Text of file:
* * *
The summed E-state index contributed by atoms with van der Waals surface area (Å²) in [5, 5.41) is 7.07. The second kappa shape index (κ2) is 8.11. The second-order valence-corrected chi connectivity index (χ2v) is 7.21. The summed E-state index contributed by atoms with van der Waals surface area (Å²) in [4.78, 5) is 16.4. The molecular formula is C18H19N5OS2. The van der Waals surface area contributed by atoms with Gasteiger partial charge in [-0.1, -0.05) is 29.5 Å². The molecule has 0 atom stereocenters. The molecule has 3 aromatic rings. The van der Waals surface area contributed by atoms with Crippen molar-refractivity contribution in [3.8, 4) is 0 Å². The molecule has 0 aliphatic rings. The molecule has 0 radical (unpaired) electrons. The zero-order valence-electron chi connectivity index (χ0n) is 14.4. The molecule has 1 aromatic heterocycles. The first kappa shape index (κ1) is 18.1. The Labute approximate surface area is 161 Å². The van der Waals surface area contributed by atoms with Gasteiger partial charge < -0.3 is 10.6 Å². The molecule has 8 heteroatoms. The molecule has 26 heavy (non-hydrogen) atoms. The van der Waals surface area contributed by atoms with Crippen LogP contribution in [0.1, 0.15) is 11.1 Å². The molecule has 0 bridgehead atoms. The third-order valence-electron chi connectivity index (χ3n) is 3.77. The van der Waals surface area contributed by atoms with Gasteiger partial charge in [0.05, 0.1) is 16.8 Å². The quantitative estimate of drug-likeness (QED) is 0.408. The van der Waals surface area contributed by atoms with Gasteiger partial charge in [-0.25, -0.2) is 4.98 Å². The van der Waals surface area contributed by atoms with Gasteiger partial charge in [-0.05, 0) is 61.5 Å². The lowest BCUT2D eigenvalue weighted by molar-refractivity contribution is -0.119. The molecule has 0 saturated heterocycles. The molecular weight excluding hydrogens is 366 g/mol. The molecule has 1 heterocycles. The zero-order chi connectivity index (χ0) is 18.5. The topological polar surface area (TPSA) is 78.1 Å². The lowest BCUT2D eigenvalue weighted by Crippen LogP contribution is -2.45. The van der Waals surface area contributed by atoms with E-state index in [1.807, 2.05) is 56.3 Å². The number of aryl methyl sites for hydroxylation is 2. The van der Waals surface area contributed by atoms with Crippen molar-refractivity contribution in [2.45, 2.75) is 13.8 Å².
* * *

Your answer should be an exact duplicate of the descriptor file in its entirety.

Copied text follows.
The summed E-state index contributed by atoms with van der Waals surface area (Å²) in [5, 5.41) is 7.07. The second kappa shape index (κ2) is 8.11. The second-order valence-corrected chi connectivity index (χ2v) is 7.21. The summed E-state index contributed by atoms with van der Waals surface area (Å²) in [4.78, 5) is 16.4. The molecular formula is C18H19N5OS2. The van der Waals surface area contributed by atoms with Gasteiger partial charge in [-0.1, -0.05) is 29.5 Å². The molecule has 0 atom stereocenters. The molecule has 3 aromatic rings. The van der Waals surface area contributed by atoms with Crippen molar-refractivity contribution in [3.8, 4) is 0 Å². The molecule has 0 aliphatic rings. The molecule has 0 radical (unpaired) electrons. The zero-order valence-electron chi connectivity index (χ0n) is 14.4. The molecule has 1 aromatic heterocycles. The first kappa shape index (κ1) is 18.1. The Labute approximate surface area is 161 Å². The van der Waals surface area contributed by atoms with Gasteiger partial charge < -0.3 is 10.6 Å². The molecule has 8 heteroatoms. The molecule has 26 heavy (non-hydrogen) atoms. The van der Waals surface area contributed by atoms with Crippen LogP contribution in [0.1, 0.15) is 11.1 Å². The molecule has 0 bridgehead atoms. The third-order valence-electron chi connectivity index (χ3n) is 3.77. The van der Waals surface area contributed by atoms with Gasteiger partial charge in [0.05, 0.1) is 16.8 Å². The quantitative estimate of drug-likeness (QED) is 0.408. The van der Waals surface area contributed by atoms with Gasteiger partial charge in [-0.25, -0.2) is 4.98 Å². The van der Waals surface area contributed by atoms with Gasteiger partial charge in [-0.05, 0) is 61.5 Å². The lowest BCUT2D eigenvalue weighted by molar-refractivity contribution is -0.119. The molecule has 0 saturated heterocycles. The molecular weight excluding hydrogens is 366 g/mol. The molecule has 1 heterocycles. The zero-order chi connectivity index (χ0) is 18.5. The topological polar surface area (TPSA) is 78.1 Å². The lowest BCUT2D eigenvalue weighted by Crippen LogP contribution is -2.45. The van der Waals surface area contributed by atoms with E-state index in [1.807, 2.05) is 56.3 Å². The number of aryl methyl sites for hydroxylation is 2. The van der Waals surface area contributed by atoms with Crippen molar-refractivity contribution in [2.45, 2.75) is 13.8 Å².